GM Firing 1,500 Workers Undermines Trump’s Boasts on Auto JobsBy
Carmaker plans to cut a shift at Ohio plant making Chevy Cruze
Trump claims ‘beautiful, brand new auto plants’ being built
General Motors Co. will fire as many as 1,500 workers at the end of June at the Ohio factory building the Chevrolet Cruze compact car, undercutting President Donald Trump’s bombast about bringing back auto jobs.
The Lordstown assembly plant will operate on only one shift as part of the cutback, spokeswoman Dayna Hart said in an email. The company will be roughly halving the workforce at the factory, though Hart wrote that it’ll remain open for the foreseeable future.
“Lordstown is among the few remaining builders of small cars in the U.S. and it is our plan to keep it that way,” she said. “GM recently stated our commitment to sedans and the role Cruze plays in that commitment.”
The job cuts fly in the face of Trump’s repeated claims that he’s spurring a renaissance in U.S. auto factory jobs. He’s touted investments in American plants as proof that his administration is revitalizing the Midwest at the expense of Mexico.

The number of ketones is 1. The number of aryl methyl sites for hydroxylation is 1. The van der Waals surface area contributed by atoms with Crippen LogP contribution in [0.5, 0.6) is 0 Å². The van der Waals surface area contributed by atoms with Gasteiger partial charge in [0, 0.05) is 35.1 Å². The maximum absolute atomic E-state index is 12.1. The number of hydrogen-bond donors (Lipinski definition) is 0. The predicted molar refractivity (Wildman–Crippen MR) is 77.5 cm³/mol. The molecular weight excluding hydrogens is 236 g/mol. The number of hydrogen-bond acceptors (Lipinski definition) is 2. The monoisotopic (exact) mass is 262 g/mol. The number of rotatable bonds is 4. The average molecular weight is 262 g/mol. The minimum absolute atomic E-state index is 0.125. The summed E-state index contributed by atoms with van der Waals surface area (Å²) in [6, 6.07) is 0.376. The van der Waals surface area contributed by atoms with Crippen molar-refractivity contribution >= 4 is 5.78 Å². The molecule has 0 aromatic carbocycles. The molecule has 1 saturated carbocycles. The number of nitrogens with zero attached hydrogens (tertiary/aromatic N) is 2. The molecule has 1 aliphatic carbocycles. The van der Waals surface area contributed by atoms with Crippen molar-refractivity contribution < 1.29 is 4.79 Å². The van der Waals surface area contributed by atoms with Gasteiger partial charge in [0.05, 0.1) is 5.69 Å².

As recently as this week, Trump has touted the move by Fiat Chrysler Automobiles NV to retool an existing plant to make heavy-duty Ram pickups. He’s incorrectly claimed that the company is leaving Mexico and building a new factory in Michigan. The Italian-American automaker is actually re-purposing the current heavy-duty truck factory in Saltillo, Mexico, to build commercial vehicles.
“We’re turning it around,” Trump said Thursday from the White House Rose Garden. “Already, Chrysler is coming back with auto plants. Many companies are now in Michigan, Ohio, different places, Pennsylvania. They’re building beautiful, brand new auto plants. Nobody thought they’d ever see that happen.”
GM’s plans for its Ohio factory are the result of American consumers snubbing cars in favor of crossovers. Cruze sales plunged 26 percent in the first three months of the year to less than 40,000 units and slipped 2.2 percent last year. Automakers have been laying off workers in passenger-car plants as roomier sport utility vehicles have seized record share of industrywide deliveries.
GM shares slipped 0.3 percent to close at $38.73 on Friday. The stock has dropped 5.5 percent this year.